Sometimes history gets lost along the way, and things get forgotten.

Seeking to remedy some Texas history, Texas Tech University Professor Bryan Giemza and his students have transformed themselves into detectives, specifically, apple detectives.

“Inspired by my friend Lee Calhoun, an expert in southern heirloom apples, who has pancreatic cancer, I decided to offer a course called ‘In Search of Texas Beauty,’ themed around the lost apples of Texas, one of which was called ‘Texas Beauty,’ Giemza said. “The premise was simple: students would learn how to do research by going on a quest for the apples.

“There are 67 apple cultivars historically attributed to Texas. Only two are still in cultivation, the Jonagold and San Jacinto, in case you were wondering.”

One of the lost heirloom apples comes from Paris Nurseries, he said. In the 19th century, Paris resident Dr. William Wynne Stell, who started Paris Nurseries in 1871, developed an apple called the Cleveland apple, so named after President Grover Cleveland.

Dr. Stell grew the apple on his property in Paris, 27 acres on land that is currently between 22nd Street SE and 24th Street SE, between Clarksville Road and Lamar Avenue. With the help of local lawyer Brad Hutchison, who owns property that once belonged to Dr. Stell, the class may be honing in on a still-living Cleveland apple tree.

“No apples or trees yet, but the Clark property has larger lots than the Stellrose property, and a tree could be hiding in the back yard somewhere,” Hutchison wrote in an email to Giemza. “This will give your students something to chew on, but the nursery most certainly had to be on this Stell(rose) tract or on the Clark tract, or both. My friend who says they had an apple tree lived on Lots 28 and 29 in Block 2 of the Stellrose; and the property where he say were may fruit trees would be Lots 3 and 4 in Block 2 of the Stellrose.”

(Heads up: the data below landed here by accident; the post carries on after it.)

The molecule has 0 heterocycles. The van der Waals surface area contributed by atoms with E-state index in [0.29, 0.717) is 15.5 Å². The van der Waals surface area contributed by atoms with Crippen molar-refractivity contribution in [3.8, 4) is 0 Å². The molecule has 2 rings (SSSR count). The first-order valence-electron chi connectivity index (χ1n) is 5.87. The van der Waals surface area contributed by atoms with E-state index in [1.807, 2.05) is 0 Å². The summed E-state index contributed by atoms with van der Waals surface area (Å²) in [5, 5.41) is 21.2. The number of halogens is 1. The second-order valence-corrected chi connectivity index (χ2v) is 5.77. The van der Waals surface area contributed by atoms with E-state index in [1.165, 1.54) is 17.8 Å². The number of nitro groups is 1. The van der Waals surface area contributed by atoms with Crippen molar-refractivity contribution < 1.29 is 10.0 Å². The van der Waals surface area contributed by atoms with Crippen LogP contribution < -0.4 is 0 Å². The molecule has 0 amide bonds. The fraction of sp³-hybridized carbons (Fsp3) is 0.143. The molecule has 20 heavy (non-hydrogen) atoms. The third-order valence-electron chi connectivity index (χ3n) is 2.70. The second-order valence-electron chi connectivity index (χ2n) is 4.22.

In 1894, Dr. Stell retired from the nursery business, according to an article on Lamarcountytx.org, and sold his interest in the nursery to his partner, Henry L. Clark. An entry from the 1885 Paris Nurseries catalogue lists the Cleveland apple as “apparently named after Grover Cleveland, originally created by a Dr. William Wynne Stell of Paris Nurseries in Paris, Texas.

It is described as being large, an oval, possessing yellow skin, covered with red and “deeper red” stripes; very juicy flesh, subacid/maybe sweet. Ripe in August.”

During his time at the nursery, he developed several different varietals of different fruit, including the Texas Belle, Tudor and Bonner plums and the Cleveland apple and got into a war of words with the world-famous Texas horticulturist T.V. Munson, who is credited with saving the French wine industry, creating phylloxera-resistant rootstocks for grapes.

The class has found one of the heirloom apples they are seeking, Giemza said.

“We actually have discovered one in Washington state, of all places,” he said. “We are tantalizingly close with the Cleveland.”

Giemza is asking Paris residents, especially older Paris residents, if they know where an old apple tree might be growing.

He said the class is building a website for the lost apples, and is asking for anyone with knowledge to email the class at appledetectives@gmail.com.

“But since all of these apples predate genetic testing, the best chain of provenance is often the human stories that are handed down,” Giemza said.

“We are celebrating the area where human and natural history come together, and our relationship to apples as a source of beauty and wonder, a way of prompting us to look at the world differently.”

And, the search isn’t just academic, Giemza said. Apple trees now are being hammered by a disease called “rapid apple decline” around the nation.

Genetic diversity is one of many ways to combat diseases in the nation’s foodstocks.

“In that sense, our quest is more than academic,” Giemza said.

Kim Cox is the city editor for The Paris News. She can be reached at 903-785-6965 or at kim.cox@theparisnews.com.

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